Documentaries are a powerful way to grasp our attention and teach us much about the world we live in. When it comes to mustelids, the photographs, sounds and captivating movements bring us closer to their world than we ever imagined possible. These compelling documentaries set the bar for what we truly understand about these amazing creatures. All of the documentaries listed below are full of knowledge, and aim to improve the way we perceive these misunderstood mustelids.

Unless they are uploaded to public video-sharing platforms, some of the documentaries below are restricted to certain regions. We encourage companies to make their documentaries available internationally, so that others may have the chance to watch and learn more about mustelids. To help change society’s perspective on mustelids we need to spread more than just regional education.

Documentaries by Species


• Honey Badger
Honey Badgers: Masters of Mayhem by PBS’s Nature TV series | 2014 | 1 hour

“Honey badger is bad ass.” Those words and a corresponding video became a YouTube sensation with over 51 million hits. This relentless little creature is one of the most fearless animals in the world, renowned for its readiness to confront grown lions and terrify rhinos, and its ability to shrug off the toxic defenses of stinging bees, scorpions, and snakes. Little is known about its behavior in the wild or why it is so aggressive. Badger specialists in South Africa take on these masters of mayhem in ways that must be seen to be believed. They set out to study them, to stymie them, to rescue them, or to keep them as pets, but in the end, it’s the honey badgers that always seem to come out on top because honey badgers never give up, never give in. As one of their admirers puts it, “The honey badger is so brave and so courageous and so determined that you can’t help but love them!”

Ferrets & Polecats

Black-Footed Ferret
Ferret Town by Caldera Productions | 2017 | 30 minutes

The black-footed ferret is a species previously thought to be extinct from the great plains. This film digs into the complexity of endangered species management and presents one of the best conservation stories in the United States. This documentary is difficult to find unless you pay for it.

European Polecat
The Cat that Came in from the Cold by BBC’s Natural World TV series | 1991 | 1 hour

Despite the name, this documentary has nothing to do with cats. It’s about a wild female European polecat living on a farm in Wales, and her story of survival while raising kits. The documentary also talks about other animals and their lives on or near the farm, such as sheep, foxes, birds and rats.


Forgotten but not Gone: The Pacific Fisher by Day’s Edge Productions | 2017 | 8 minutes

This film focuses on fishers living in the northwestern United States. In the late 19th and early 20th centuries their numbers declined due to fur trapping and habitat loss from logging. After restrictions of those activities were put in place, the species rebounded in many regions. However, on the west coast, isolated populations of the fisher continue to struggle due to poisons from illegal marijuana grows. Despite their declining numbers, the fisher has yet to receive federal protection under the Endangered Species Act.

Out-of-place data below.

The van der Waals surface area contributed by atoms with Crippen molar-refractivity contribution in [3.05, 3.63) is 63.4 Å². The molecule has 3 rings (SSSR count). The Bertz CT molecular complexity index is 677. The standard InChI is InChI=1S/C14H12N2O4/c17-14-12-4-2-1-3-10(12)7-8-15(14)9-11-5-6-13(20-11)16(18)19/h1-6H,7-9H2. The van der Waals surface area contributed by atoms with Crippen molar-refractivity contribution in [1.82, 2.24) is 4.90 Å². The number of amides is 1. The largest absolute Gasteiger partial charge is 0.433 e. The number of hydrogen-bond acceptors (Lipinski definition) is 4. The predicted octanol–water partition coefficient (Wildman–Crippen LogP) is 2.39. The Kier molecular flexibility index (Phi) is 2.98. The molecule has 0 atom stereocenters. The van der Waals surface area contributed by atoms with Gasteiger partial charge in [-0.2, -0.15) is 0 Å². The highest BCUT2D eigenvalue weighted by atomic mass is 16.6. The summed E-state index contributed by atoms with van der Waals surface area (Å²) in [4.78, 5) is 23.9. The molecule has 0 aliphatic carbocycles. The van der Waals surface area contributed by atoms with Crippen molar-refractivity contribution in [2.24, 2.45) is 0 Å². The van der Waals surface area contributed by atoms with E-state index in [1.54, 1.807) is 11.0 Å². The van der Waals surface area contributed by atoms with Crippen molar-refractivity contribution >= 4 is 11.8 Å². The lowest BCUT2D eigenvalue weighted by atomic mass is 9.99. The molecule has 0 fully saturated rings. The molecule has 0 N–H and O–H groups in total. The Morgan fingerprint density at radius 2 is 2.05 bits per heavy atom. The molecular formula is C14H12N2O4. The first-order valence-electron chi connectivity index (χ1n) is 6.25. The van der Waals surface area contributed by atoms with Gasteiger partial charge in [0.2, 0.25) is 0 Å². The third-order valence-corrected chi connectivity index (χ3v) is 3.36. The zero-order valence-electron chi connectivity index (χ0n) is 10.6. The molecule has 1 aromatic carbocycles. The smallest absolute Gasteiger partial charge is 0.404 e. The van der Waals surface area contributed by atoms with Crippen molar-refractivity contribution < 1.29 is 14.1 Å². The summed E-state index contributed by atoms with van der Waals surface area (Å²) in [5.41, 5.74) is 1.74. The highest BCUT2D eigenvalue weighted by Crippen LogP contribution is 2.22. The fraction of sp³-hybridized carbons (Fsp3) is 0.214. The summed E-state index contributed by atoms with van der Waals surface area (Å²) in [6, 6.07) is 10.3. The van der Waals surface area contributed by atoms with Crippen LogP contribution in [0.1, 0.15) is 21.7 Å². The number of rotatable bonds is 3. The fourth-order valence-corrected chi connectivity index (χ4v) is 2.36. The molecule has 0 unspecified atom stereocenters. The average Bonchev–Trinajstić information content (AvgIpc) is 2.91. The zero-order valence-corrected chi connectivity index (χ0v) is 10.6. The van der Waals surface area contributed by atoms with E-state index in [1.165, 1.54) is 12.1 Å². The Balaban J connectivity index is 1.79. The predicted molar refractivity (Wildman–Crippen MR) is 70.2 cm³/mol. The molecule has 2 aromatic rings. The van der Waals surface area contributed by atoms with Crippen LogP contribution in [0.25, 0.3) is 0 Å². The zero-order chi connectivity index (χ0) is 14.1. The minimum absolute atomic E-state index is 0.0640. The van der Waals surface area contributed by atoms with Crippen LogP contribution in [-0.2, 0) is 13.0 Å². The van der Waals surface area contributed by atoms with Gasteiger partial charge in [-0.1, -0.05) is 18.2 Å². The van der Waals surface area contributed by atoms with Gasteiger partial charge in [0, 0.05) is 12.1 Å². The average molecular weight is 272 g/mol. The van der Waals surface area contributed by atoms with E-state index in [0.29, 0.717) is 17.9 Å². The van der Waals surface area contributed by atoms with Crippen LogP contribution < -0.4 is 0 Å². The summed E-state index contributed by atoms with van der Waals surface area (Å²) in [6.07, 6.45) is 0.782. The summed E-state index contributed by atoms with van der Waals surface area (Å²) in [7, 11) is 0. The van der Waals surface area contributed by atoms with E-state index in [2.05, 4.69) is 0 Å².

• Eurasian Otter
On the Tracks of the Wild Otter by PBS’s Nature TV series | 1983 | Approx 1 hour

Wildlife filmmaker Hugh Miles manages to gain the trust of a female otter in Shetland and follows her around for a year to capture her lifecycle throughout all the seasons. He even films the otter raising her cubs until they are big enough to hunt for fish on their own.

• Giant Otter
Mission: Giant Otters by Parthenon Entertainment ltd | 2004 | 50 minutes

Diane McTurk is famous for her successes with the rehabilitation of rescued orphaned giant otter pups. We follow her as she goes in search of an otter she hasn’t seen for a year.

Supercharged Otters by BBC’s Natural World TV series | 2017 | Approx 1 hour

This documentary reveals the survival secrets of otters and demonstrates why they are such super predators. Wildlife cameraman Charlie Hamilton James spent 25 years filming these elusive animals and always did his best to help otters in need.

In this documentary he follows three orphaned river otter cubs until their release back into the wild and shows us amazing slow motion recordings of an otter’s movements on land and in water. He shows incredible adaptations such as the extraordinarily dense fur of a sea otter and an otter’s ability to smell food under water.


Wolverine: Chasing the Phantom by PBS’s Nature TV series | 2010 | Approx 1 hour

This is a film about the reputation and survival skills of the wolverine. Wildlife filmmaker Steve Kroschel has spent 25 years with wolverines, and in this documentary we see he has even shared his home with them. While caring for two orphaned wolverines, he brings to light both their strengths and vulnerabilities.

Contains Multiple Mustelids

Weasels: Feisty and Fearless by BBC’s Natural World TV series | 2019 | 1 hour

This is an amazing documentary shining a positive light on ferrets/polecats, the wolverine, the honey badger and American marten. The main focus however, features Robert Fuller’s home in Thixendale, England, where he has created a sanctuary for stoats. Such areas on his property include “Stoat City” and “Weasel Town” where wild stoats choose to live on their own accord. This documentary shows in great detail the life of a first-time mother stoat named Bandita on Mr. Fuller’s property, and the struggles she faces to safely raise her young. It also features an orphaned least-weasel kit named Twiz, who was saved and raised by Mr. Fuller.

Mustelids in Media